Liberia: Book Program Possibilities

John Archibald
Nov. 24, 1997

l visited Liberia Nov 1-8, 1997. The entire country has been destroyed by seven years of civil war. Most buildings lack roofs, others are in ruins, and there is no water or electricity. Worse, there are few signs of reconstruction. The people are anxious to rebuild but they lack the basic resources to get started.

My major objective was to assess the needs of the University, and its library system in particular. Despite all the fighting and looting the University has somehow managed to stay open, and it presently has about 6,000 students. But it lacks classroom space, chairs, books, everything. The library has lost 80% of its books, and most titles on the shelves were over 10 years old.

There is only one bookstore in Monrovia, the capital. It sells children's books and second-hand books stolen from various schools and libraries during the war(s).

Several international aid agencies operate in Liberia. In fact the country depends on them for its survival. The Red Cross digs water wells, Catholic Relief Services (CRS) brings in tons of food, Oxfam, USAID, CARE, Doctors without Frontiers, and many church are all active here.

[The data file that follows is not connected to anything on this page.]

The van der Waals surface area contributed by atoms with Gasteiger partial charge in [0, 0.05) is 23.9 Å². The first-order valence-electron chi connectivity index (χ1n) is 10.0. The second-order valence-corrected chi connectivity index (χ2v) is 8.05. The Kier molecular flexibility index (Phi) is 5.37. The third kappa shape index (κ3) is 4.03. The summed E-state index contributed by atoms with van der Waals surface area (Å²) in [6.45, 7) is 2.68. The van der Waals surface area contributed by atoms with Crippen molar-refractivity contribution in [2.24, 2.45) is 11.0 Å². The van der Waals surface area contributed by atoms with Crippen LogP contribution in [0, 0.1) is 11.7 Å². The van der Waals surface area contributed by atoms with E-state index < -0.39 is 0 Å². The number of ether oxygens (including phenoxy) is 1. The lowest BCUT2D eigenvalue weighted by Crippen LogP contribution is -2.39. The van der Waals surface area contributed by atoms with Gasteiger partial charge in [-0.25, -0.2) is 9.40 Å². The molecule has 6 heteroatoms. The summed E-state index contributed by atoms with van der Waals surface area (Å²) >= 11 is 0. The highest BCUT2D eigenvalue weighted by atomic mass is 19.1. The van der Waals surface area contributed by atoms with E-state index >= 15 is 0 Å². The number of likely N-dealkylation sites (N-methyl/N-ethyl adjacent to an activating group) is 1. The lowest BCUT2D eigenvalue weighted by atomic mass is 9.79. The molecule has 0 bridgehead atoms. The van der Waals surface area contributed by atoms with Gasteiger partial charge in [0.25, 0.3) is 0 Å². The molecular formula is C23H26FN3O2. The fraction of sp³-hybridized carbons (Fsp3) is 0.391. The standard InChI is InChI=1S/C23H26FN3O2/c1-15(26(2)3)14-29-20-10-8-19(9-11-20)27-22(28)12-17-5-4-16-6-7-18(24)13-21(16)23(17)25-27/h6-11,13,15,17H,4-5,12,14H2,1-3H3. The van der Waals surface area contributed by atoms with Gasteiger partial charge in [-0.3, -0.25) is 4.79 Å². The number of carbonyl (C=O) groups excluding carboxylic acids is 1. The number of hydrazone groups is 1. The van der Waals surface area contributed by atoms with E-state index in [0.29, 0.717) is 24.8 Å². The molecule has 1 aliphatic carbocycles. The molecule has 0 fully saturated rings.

There is one non-governmental foundation called CREDO ("Church-related Educational Development Organization") that distributes books and other items to schools and community organizations. lt was recommended to me by the Public Affairs officer at the U.S. Embassy, and by the Director of CRS. I visited CREDO, toured their newlyrenovated building and met with their Executive Director, Mr. William E. Harris. He agreed to let CREDO serve as a conduit for shipping donated books to the university and to other schools and organizations. I left information packets on Sabre book program with USIS and the University.